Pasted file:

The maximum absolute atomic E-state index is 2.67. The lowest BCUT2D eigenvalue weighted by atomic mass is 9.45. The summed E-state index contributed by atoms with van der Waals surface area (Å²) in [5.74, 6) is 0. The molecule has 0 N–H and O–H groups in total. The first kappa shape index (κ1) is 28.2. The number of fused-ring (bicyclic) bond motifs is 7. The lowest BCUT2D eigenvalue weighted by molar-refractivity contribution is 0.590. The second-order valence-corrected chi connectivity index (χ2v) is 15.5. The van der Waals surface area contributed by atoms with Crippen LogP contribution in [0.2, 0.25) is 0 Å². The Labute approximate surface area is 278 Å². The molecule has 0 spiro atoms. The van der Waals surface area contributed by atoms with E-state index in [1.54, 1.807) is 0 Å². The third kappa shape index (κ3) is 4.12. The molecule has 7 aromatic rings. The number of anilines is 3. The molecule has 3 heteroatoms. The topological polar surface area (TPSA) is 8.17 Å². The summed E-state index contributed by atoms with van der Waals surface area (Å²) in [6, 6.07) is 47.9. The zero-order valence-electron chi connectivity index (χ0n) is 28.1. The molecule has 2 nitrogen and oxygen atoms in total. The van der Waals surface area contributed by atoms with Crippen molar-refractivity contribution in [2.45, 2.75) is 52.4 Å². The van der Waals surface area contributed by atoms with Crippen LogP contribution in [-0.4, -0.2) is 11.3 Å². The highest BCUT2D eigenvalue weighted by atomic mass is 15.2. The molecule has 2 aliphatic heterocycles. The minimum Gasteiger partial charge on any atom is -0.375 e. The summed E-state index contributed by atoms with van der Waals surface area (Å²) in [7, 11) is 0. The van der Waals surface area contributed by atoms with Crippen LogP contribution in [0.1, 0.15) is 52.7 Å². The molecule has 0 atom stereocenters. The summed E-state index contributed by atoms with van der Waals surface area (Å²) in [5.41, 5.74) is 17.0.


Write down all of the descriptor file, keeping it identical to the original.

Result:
The maximum absolute atomic E-state index is 2.67. The lowest BCUT2D eigenvalue weighted by atomic mass is 9.45. The summed E-state index contributed by atoms with van der Waals surface area (Å²) in [5.74, 6) is 0. The molecule has 0 N–H and O–H groups in total. The first kappa shape index (κ1) is 28.2. The number of fused-ring (bicyclic) bond motifs is 7. The lowest BCUT2D eigenvalue weighted by molar-refractivity contribution is 0.590. The second-order valence-corrected chi connectivity index (χ2v) is 15.5. The van der Waals surface area contributed by atoms with Crippen LogP contribution in [0.2, 0.25) is 0 Å². The Labute approximate surface area is 278 Å². The molecule has 0 spiro atoms. The van der Waals surface area contributed by atoms with E-state index in [1.54, 1.807) is 0 Å². The third kappa shape index (κ3) is 4.12. The molecule has 7 aromatic rings. The number of anilines is 3. The molecule has 3 heteroatoms. The topological polar surface area (TPSA) is 8.17 Å². The summed E-state index contributed by atoms with van der Waals surface area (Å²) in [6, 6.07) is 47.9. The zero-order valence-electron chi connectivity index (χ0n) is 28.1. The molecule has 2 nitrogen and oxygen atoms in total. The van der Waals surface area contributed by atoms with Crippen molar-refractivity contribution in [2.45, 2.75) is 52.4 Å². The van der Waals surface area contributed by atoms with Crippen LogP contribution in [-0.4, -0.2) is 11.3 Å². The highest BCUT2D eigenvalue weighted by atomic mass is 15.2. The molecule has 2 aliphatic heterocycles. The minimum Gasteiger partial charge on any atom is -0.375 e. The summed E-state index contributed by atoms with van der Waals surface area (Å²) in [7, 11) is 0. The van der Waals surface area contributed by atoms with Crippen LogP contribution in [0.1, 0.15) is 52.7 Å². The molecule has 0 atom stereocenters. The summed E-state index contributed by atoms with van der Waals surface area (Å²) in [5.41, 5.74) is 17.0.